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Front Microbiol. 2018 Apr 27;9:847. doi: 10.3389/fmicb.2018.00847. eCollection 2018.

Stomatal Closure and SA-, JA/ET-Signaling Pathways Are Essential for Bacillus amyloliquefaciens FZB42 to Restrict Leaf Disease Caused by Phytophthora nicotianae in Nicotiana benthamiana.

Wu L1,2, Huang Z1, Li X1,2, Ma L1,2, Gu Q1,2, Wu H1,2, Liu J3, Borriss R4,5, Wu Z6, Gao X1,2.

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College of Plant Protection, Nanjing Agricultural University, Nanjing, China.
Key Laboratory of Monitoring and Management of Crop Diseases and Pest Insects, Ministry of Education, Nanjing, China.
Chongqing Key Laboratory of Economic Plant Biotechnology, College of Forestry & Life Science, Chongqing University of Arts and Sciences, Yongchuan, China.
Nord Reet UG, Greifswald, Germany.
Fachgebiet Phytomedizin, Institut für Agrar-und Gartenbauwissenschaften, Humboldt-Universität zu Berlin, Berlin, Germany.
College of Horticulture, Nanjing Agricultural University, Nanjing, China.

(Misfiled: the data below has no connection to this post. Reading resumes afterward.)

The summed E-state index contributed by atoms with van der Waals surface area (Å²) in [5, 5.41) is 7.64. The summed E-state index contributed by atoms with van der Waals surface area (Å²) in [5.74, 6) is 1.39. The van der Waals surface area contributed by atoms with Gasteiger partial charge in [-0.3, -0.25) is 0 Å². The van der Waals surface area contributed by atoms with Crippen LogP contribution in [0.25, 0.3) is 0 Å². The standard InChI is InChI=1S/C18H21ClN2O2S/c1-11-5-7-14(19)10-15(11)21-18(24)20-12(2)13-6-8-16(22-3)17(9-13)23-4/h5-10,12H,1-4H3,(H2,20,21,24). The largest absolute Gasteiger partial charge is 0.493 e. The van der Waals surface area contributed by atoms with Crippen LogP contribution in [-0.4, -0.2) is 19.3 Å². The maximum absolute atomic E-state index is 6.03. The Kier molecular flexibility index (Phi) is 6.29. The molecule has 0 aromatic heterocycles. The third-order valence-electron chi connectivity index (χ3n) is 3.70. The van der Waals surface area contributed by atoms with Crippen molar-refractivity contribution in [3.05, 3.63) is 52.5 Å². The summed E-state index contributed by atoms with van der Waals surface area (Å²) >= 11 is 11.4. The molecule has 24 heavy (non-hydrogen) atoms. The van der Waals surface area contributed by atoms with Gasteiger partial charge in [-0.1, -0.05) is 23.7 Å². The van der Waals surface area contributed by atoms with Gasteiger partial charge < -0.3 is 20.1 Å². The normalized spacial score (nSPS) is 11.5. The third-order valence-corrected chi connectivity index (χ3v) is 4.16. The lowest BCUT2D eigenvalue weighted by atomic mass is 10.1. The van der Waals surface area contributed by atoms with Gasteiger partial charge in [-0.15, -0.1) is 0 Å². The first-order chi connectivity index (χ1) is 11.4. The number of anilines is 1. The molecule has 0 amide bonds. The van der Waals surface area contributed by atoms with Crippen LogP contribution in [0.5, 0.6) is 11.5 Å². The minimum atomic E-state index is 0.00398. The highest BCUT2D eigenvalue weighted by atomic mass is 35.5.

Bacillus amyloliquefaciens FZB42 is a plant growth-promoting rhizobacterium that induces resistance to a broad spectrum of pathogens. This study analyzed the mechanism by which FZB42 restricts leaf disease caused by Phytophthora nicotianae in Nicotiana benthamiana. The oomycete foliar pathogen P. nicotianae is able to reopen stomata which had been closed by the plant innate immune response to initiate penetration and infection. Here, we showed that root colonization by B. amyloliquefaciens FZB42 restricted pathogen-mediated stomatal reopening in N. benthamiana. Abscisic acid (ABA) and salicylic acid (SA)-regulated pathways mediated FZB42-induced stomatal closure after pathogen infection. Moreover, the defense-related genes PR-1a, LOX, and ERF1, involved in the SA and jasmonic acid (JA)/ethylene (ET) signaling pathways, respectively, were overexpressed, and levels of the hormones SA, JA, and ET increased in the leaves of B. amyloliquefaciens FZB42-treated wild type plants. Disruption of one of these three pathways in N. benthamiana plants increased susceptibility to the pathogen. These suggest that SA- and JA/ET-dependent signaling pathways were important in plant defenses against the pathogen. Our data thus explain a biocontrol mechanism of soil rhizobacteria in a plant.


ABA; Bacillus amyloliquefaciens FZB42; ISR; Nicotiana benthamiana; stomata

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